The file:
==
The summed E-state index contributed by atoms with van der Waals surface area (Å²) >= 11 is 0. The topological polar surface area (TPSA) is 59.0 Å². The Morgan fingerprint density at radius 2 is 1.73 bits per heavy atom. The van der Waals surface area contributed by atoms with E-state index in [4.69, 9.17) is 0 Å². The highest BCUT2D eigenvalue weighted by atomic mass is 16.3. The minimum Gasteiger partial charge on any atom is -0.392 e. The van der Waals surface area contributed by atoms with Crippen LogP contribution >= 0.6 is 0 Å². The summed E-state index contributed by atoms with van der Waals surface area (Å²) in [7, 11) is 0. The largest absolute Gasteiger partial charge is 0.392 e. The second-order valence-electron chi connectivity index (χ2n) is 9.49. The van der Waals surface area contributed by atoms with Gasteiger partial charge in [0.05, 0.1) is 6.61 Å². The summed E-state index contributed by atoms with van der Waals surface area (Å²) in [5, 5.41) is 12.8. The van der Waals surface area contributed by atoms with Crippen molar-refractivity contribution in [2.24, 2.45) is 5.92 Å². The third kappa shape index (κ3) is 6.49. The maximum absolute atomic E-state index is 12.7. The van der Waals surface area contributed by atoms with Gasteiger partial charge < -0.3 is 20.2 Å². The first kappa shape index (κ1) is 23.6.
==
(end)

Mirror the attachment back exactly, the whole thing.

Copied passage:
The summed E-state index contributed by atoms with van der Waals surface area (Å²) >= 11 is 0. The topological polar surface area (TPSA) is 59.0 Å². The Morgan fingerprint density at radius 2 is 1.73 bits per heavy atom. The van der Waals surface area contributed by atoms with E-state index in [4.69, 9.17) is 0 Å². The highest BCUT2D eigenvalue weighted by atomic mass is 16.3. The minimum Gasteiger partial charge on any atom is -0.392 e. The van der Waals surface area contributed by atoms with Crippen LogP contribution >= 0.6 is 0 Å². The summed E-state index contributed by atoms with van der Waals surface area (Å²) in [7, 11) is 0. The largest absolute Gasteiger partial charge is 0.392 e. The second-order valence-electron chi connectivity index (χ2n) is 9.49. The van der Waals surface area contributed by atoms with Gasteiger partial charge in [0.05, 0.1) is 6.61 Å². The summed E-state index contributed by atoms with van der Waals surface area (Å²) in [5, 5.41) is 12.8. The van der Waals surface area contributed by atoms with Crippen molar-refractivity contribution in [2.24, 2.45) is 5.92 Å². The third kappa shape index (κ3) is 6.49. The maximum absolute atomic E-state index is 12.7. The van der Waals surface area contributed by atoms with Gasteiger partial charge < -0.3 is 20.2 Å². The first kappa shape index (κ1) is 23.6.